Dennis M. Fujii, an Army specialist, was a crew chief of a helicopter ambulance that was shot down in Laos in 1971, landing in the middle of a firefight. Rescue helicopters were unable to get to the wounded Mr. Fujii, who later waved off more attempts as too dangerous, Mr. Biden told the audience on Tuesday. He stayed to tend to other wounded soldiers for two days, and when the rescue helicopter was finally able to retrieve him, it too was shot down about four miles away, stranding him for two more days.
“Specialist Fujii downplayed his own contributions and honored the skills of the Allied Vietnamese troops he fought with, simply saying, I quote, ‘I like my job. I like to help other people who need help out there,’” Mr. Biden said after recounting his story. “It’s amazing.”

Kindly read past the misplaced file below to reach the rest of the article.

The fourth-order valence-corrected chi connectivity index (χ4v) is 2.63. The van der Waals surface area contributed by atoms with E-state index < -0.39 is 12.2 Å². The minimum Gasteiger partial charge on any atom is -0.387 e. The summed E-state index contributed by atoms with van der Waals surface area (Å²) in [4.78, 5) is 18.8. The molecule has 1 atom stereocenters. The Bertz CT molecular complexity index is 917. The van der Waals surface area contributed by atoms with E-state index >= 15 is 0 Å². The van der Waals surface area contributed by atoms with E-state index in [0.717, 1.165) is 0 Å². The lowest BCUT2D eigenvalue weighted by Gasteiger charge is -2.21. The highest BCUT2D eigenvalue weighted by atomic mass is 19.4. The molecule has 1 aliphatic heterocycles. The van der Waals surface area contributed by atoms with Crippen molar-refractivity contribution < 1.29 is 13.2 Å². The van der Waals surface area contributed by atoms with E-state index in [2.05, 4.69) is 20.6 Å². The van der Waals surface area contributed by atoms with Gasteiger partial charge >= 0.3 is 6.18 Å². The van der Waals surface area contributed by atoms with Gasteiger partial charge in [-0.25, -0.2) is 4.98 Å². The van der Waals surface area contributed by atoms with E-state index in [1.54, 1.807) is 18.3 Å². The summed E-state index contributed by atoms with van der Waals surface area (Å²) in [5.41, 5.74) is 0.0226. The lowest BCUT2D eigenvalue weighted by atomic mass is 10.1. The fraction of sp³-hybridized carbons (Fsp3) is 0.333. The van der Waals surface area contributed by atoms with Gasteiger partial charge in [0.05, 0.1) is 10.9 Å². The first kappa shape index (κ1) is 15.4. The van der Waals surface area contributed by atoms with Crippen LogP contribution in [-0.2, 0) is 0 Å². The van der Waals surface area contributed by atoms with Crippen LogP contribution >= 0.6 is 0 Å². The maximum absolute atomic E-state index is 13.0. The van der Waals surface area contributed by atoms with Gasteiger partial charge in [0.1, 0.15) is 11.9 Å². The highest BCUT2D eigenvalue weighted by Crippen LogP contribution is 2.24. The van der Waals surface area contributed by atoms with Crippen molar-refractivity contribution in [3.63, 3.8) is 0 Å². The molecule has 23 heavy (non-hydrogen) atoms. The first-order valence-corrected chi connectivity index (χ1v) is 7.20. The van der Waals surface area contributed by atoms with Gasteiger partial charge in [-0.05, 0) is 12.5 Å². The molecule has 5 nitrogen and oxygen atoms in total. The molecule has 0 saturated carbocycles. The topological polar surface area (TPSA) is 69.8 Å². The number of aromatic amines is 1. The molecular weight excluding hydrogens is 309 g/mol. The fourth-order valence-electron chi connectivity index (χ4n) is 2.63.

John J. Duffy, an Army major, repeatedly risked his life in 1972 to direct airstrikes against the enemy during an assault on the 11th Airborne Battalion, Mr. Biden said. The president said Mr. Duffy remained behind, fighting the enemy, as the base was overrun and was the last person to evacuate, saving one last soldier who was shot in the foot and had fallen out of a helicopter as it took off. Mr. Duffy jumped out and helped the soldier back onto the helicopter.
Mr. Biden said Mr. Duffy served three tours in Vietnam and later became a successful author, once being nominated for a Pulitzer Prize for his poetry.
“He is the definition of a warrior poet,” the president said.
Mr. Biden said the four awards on Tuesday were the result of a congressionally mandated review of the actions of Asian Americans, Native Americans and Pacific Islanders during the Korean and Vietnam wars.
“Honestly, it’s been a long journey to this day for those heroes and their families,” Mr. Biden said. “And more than 50 years have passed — 50 years — since the jungles of Vietnam where as young men these soldiers first proved their mettle.”